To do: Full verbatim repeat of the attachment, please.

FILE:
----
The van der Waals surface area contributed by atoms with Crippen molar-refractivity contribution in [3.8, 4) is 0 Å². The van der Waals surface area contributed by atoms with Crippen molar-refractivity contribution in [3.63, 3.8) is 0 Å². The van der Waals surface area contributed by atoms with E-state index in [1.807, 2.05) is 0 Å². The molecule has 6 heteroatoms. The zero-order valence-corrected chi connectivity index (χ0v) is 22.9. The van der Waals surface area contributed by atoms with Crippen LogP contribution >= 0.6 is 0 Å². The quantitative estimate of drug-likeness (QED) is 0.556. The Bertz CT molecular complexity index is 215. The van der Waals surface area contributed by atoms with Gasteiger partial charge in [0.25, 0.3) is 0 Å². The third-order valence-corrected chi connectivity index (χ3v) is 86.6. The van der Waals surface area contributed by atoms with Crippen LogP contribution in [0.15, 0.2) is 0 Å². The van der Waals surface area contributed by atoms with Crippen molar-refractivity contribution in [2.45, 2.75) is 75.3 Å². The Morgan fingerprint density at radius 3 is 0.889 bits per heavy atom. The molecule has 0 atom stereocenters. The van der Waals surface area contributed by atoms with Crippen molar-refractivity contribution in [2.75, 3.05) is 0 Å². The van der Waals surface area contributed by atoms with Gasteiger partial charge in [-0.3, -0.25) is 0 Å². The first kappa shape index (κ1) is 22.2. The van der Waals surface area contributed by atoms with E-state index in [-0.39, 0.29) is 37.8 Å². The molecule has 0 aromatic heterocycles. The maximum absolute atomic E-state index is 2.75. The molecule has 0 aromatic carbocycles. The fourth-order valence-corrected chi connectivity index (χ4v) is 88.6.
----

The van der Waals surface area contributed by atoms with Crippen molar-refractivity contribution in [3.8, 4) is 0 Å². The van der Waals surface area contributed by atoms with Crippen molar-refractivity contribution in [3.63, 3.8) is 0 Å². The van der Waals surface area contributed by atoms with E-state index in [1.807, 2.05) is 0 Å². The molecule has 6 heteroatoms. The zero-order valence-corrected chi connectivity index (χ0v) is 22.9. The van der Waals surface area contributed by atoms with Crippen LogP contribution >= 0.6 is 0 Å². The quantitative estimate of drug-likeness (QED) is 0.556. The Bertz CT molecular complexity index is 215. The van der Waals surface area contributed by atoms with Gasteiger partial charge in [0.25, 0.3) is 0 Å². The third-order valence-corrected chi connectivity index (χ3v) is 86.6. The van der Waals surface area contributed by atoms with Crippen LogP contribution in [0.15, 0.2) is 0 Å². The van der Waals surface area contributed by atoms with Crippen molar-refractivity contribution in [2.45, 2.75) is 75.3 Å². The Morgan fingerprint density at radius 3 is 0.889 bits per heavy atom. The molecule has 0 atom stereocenters. The van der Waals surface area contributed by atoms with Crippen molar-refractivity contribution in [2.75, 3.05) is 0 Å². The van der Waals surface area contributed by atoms with Gasteiger partial charge in [-0.3, -0.25) is 0 Å². The first kappa shape index (κ1) is 22.2. The van der Waals surface area contributed by atoms with E-state index in [-0.39, 0.29) is 37.8 Å². The molecule has 0 aromatic heterocycles. The maximum absolute atomic E-state index is 2.75. The molecule has 0 aromatic carbocycles. The fourth-order valence-corrected chi connectivity index (χ4v) is 88.6.